The crowd braving 100-degree temperatures on Saturday, while waiting for the gates to open, probably wasn’t expecting a healthy portion of the Astros’ roster to come barreling out of the doors near the Texas Avenue entrance. Count Buddy Lamothe as one of the surprised fans who got an eyeful as Ed Wade, Brad Mills and several Astros players made a beeline from the Diamond Club entrance over to the wheelchair-bound pitcher and his family.
Lamothe, the pitcher who was paralyzed in a diving accident shortly before he was drafted by the Astros in June, barely noticed the van that was parked nearby. That is, until Wade informed him that the van was for him. The wheelchair accessible vehicle was a gift to Lamothe, courtesy Drayton McLane and the Astros in Action Foundation.
As Brian McTaggart writes, the gift presented to Lamothe, whom the Astros selected in the 40th round of the First-Year Player Draft out of San Jacinto College in Houston earlier this year, came a complete surprise.
“It’s hard to actually make me surprised, but this one got to me,” Lamothe said.
In addition to Wade and Mills, players Clint Barmes, David Carpenter, Mark Melancon, Sergio Escalona, Fernando Rodriguez and Bud Norris were also on hand to help with the presentation.
Philanthropy and random acts of kindness were popular topic on Saturday. Astros television announcer Bill Brown spoke on those very topics when he was honored by the Texas Italian-American Sports Foundation at its annual scholarship awards luncheon at Damian’s Cucina.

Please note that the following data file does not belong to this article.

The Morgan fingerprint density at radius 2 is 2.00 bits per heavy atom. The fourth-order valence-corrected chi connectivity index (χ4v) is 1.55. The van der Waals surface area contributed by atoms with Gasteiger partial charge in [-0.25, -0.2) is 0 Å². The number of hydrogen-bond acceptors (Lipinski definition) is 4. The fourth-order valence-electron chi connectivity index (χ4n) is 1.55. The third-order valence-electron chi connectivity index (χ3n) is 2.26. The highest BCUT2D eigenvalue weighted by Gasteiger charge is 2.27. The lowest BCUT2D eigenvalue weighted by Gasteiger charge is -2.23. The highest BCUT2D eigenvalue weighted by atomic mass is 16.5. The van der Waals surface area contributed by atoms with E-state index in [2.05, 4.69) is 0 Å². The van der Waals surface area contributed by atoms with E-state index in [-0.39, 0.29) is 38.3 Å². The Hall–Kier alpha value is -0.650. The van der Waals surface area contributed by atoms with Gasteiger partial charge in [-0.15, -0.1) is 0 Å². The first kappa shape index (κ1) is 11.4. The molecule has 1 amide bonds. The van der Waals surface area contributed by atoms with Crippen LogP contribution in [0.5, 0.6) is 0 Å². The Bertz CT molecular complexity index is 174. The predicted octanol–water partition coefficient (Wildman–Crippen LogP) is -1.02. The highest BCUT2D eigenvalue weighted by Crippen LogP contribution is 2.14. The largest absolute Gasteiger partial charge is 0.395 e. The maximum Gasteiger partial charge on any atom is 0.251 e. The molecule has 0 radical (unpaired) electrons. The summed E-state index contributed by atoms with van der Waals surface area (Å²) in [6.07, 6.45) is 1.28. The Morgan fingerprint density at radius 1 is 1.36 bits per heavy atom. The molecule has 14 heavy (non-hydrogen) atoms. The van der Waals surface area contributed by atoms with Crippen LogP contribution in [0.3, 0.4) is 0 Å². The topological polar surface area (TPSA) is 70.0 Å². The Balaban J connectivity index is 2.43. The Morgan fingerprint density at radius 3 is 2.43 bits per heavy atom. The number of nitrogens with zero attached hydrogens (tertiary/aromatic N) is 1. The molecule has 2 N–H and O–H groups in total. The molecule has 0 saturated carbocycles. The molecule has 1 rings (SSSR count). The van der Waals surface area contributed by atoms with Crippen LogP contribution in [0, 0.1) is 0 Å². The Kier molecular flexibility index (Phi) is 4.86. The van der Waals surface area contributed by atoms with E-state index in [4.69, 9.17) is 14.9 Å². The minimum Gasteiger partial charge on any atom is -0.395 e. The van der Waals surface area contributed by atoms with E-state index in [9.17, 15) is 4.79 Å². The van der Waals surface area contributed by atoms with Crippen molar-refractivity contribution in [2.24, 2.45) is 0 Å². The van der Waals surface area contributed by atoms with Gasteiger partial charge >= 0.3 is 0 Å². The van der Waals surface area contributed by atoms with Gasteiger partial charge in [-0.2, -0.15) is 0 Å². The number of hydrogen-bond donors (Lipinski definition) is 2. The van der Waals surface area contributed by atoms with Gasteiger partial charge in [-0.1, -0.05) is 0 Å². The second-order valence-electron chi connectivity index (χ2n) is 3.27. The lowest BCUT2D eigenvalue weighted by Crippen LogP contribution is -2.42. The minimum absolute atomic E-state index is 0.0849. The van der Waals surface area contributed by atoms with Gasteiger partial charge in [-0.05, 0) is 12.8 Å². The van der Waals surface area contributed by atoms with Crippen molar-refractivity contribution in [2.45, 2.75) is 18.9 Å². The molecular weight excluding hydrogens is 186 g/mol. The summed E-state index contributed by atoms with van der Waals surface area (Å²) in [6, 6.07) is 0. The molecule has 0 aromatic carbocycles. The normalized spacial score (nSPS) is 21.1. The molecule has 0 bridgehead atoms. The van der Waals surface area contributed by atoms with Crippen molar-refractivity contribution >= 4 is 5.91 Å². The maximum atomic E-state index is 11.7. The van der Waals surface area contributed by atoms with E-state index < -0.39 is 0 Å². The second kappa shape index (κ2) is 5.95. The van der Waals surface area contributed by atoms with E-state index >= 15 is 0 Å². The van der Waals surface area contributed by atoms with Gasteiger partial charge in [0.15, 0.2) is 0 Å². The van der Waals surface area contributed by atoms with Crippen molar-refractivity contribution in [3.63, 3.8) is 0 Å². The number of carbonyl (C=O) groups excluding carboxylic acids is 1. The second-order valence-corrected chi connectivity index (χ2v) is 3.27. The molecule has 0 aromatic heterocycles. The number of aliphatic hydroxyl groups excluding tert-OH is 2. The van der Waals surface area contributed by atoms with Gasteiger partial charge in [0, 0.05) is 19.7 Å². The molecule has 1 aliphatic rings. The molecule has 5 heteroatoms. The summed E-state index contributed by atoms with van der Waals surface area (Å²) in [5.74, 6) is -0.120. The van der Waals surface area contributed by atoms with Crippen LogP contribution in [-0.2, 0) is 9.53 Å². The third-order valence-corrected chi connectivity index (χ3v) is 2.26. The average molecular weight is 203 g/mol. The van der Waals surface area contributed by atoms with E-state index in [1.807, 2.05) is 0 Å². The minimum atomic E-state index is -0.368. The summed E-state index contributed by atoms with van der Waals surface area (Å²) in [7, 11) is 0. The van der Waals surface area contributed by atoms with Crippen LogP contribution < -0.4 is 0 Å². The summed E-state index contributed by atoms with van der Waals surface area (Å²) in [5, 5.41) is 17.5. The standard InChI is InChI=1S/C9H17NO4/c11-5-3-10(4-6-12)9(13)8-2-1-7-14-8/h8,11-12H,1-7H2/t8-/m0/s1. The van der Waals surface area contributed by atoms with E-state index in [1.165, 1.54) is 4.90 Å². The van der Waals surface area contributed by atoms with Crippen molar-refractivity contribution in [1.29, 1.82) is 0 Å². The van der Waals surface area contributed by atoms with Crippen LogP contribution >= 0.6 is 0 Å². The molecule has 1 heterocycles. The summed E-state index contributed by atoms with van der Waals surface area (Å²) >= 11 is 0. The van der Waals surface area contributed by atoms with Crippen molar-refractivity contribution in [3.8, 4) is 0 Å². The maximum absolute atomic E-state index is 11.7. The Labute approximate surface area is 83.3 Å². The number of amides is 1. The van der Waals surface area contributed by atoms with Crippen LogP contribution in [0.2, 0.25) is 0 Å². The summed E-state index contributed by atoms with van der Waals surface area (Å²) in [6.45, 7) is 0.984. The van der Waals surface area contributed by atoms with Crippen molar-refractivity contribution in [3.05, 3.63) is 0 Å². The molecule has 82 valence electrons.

The TIASF salutes a different pillar of the community every year and this time around it selected Brownie, who is celebrating his 25th year in the booth as one of the broadcasting voices of the Astros.
Brownie noted the Astros’ relentless presence on the Houston charity scene, whether it’s the donation of money or simply meeting young people and encouraging them to strive to get their educations and become leaders in their own right.
The TSIAF handed out more than $17,000 in scholarship money at the luncheon to Houston kids heading to college. Five Astros players helped hand out the checks — Carpenter, Melancon, Barmes, Jordan Lyles and Brian Bogusevic.
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Tickets are now on sale for our next Social Media Night, which will take place Aug. 20 on the Budweiser Patio and will feature our special guest, second baseman Jose Altuve (who, incidentally, tweets in two languages).